Five Things You Didn't Know About Hypnotism

I am working on the Ripper sequel and, like every good Victorian drama, mine has to have a hypnosis scene. To make certain that my scene doesn’t fall into any cliché movie scenes—“you are getting sleepy”—I did some research. I found Derek Forrest’s Hypnotism: A History to be particularly helpful. Here are some interesting and quirky things I learned:

  1. German-born Anton Mesmer, the father of mesmerism/animal magnetism, practiced in Vienna and then in Paris in the courts of Marie Antoinette. He was close to the Mozart family and used an iron wand for some of his procedures. No really, he did. I wonder if Ollivanders sells that wand.
  2. The poet Percy Shelley wrote occasionally while in a trance, but he had to stop the mesmerism when his sleepwalking began annoying his wife, Mary Shelley.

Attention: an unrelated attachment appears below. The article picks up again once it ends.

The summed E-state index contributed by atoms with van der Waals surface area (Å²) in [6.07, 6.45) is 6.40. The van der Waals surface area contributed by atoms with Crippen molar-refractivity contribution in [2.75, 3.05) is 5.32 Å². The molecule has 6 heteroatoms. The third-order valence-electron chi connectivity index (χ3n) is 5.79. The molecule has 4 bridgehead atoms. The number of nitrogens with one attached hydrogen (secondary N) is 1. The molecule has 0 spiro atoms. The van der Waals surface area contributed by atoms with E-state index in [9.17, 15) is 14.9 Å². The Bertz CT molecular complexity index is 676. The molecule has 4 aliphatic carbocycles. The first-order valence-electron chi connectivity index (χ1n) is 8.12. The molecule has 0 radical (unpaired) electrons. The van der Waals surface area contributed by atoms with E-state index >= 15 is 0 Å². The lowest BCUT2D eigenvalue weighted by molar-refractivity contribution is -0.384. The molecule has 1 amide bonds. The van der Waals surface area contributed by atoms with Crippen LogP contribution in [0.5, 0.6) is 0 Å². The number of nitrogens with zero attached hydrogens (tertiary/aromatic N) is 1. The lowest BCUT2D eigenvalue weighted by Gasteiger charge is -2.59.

3. Alexandre Dumas was a fan of mesmerism.
  4. Feminist Victorian writer, Harriet Martineau, also loved mesmerism—even claiming that when a veterinarian failed to cure the cow, the animal was revived through mesmerism. I love her quote about the incident: “I am fond of my cow and stand up for her good qualities, but I cannot boast of any imaginative faculty in her.” Ummm…can’t say that I’ve ever known an “imaginative” cow.
  5. Finally, the Scottish physician, the “father of hypnosis” James Braid, could hypnotize his wife with a sugar bowl. Perhaps this is the  key to a happy marriage!